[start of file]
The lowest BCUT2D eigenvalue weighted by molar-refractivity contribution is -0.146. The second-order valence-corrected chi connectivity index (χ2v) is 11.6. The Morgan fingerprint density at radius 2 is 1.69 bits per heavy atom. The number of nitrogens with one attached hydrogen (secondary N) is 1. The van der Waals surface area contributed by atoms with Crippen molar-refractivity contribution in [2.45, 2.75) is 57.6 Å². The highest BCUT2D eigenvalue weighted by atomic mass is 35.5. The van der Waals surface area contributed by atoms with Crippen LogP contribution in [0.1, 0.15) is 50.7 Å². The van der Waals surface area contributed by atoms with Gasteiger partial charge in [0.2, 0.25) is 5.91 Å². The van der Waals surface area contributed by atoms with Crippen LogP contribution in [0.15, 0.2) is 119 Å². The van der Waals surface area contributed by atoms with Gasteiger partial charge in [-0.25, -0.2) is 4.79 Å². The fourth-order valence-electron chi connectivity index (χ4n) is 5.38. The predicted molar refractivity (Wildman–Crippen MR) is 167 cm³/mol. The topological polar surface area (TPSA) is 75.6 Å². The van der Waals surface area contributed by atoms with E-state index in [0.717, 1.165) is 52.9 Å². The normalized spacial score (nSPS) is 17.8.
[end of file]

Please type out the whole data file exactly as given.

The lowest BCUT2D eigenvalue weighted by molar-refractivity contribution is -0.146. The second-order valence-corrected chi connectivity index (χ2v) is 11.6. The Morgan fingerprint density at radius 2 is 1.69 bits per heavy atom. The number of nitrogens with one attached hydrogen (secondary N) is 1. The van der Waals surface area contributed by atoms with Crippen molar-refractivity contribution in [2.45, 2.75) is 57.6 Å². The highest BCUT2D eigenvalue weighted by atomic mass is 35.5. The van der Waals surface area contributed by atoms with Crippen LogP contribution in [0.1, 0.15) is 50.7 Å². The van der Waals surface area contributed by atoms with Gasteiger partial charge in [0.2, 0.25) is 5.91 Å². The van der Waals surface area contributed by atoms with Crippen LogP contribution in [0.15, 0.2) is 119 Å². The van der Waals surface area contributed by atoms with Gasteiger partial charge in [-0.25, -0.2) is 4.79 Å². The fourth-order valence-electron chi connectivity index (χ4n) is 5.38. The predicted molar refractivity (Wildman–Crippen MR) is 167 cm³/mol. The topological polar surface area (TPSA) is 75.6 Å². The van der Waals surface area contributed by atoms with E-state index in [0.717, 1.165) is 52.9 Å². The normalized spacial score (nSPS) is 17.8.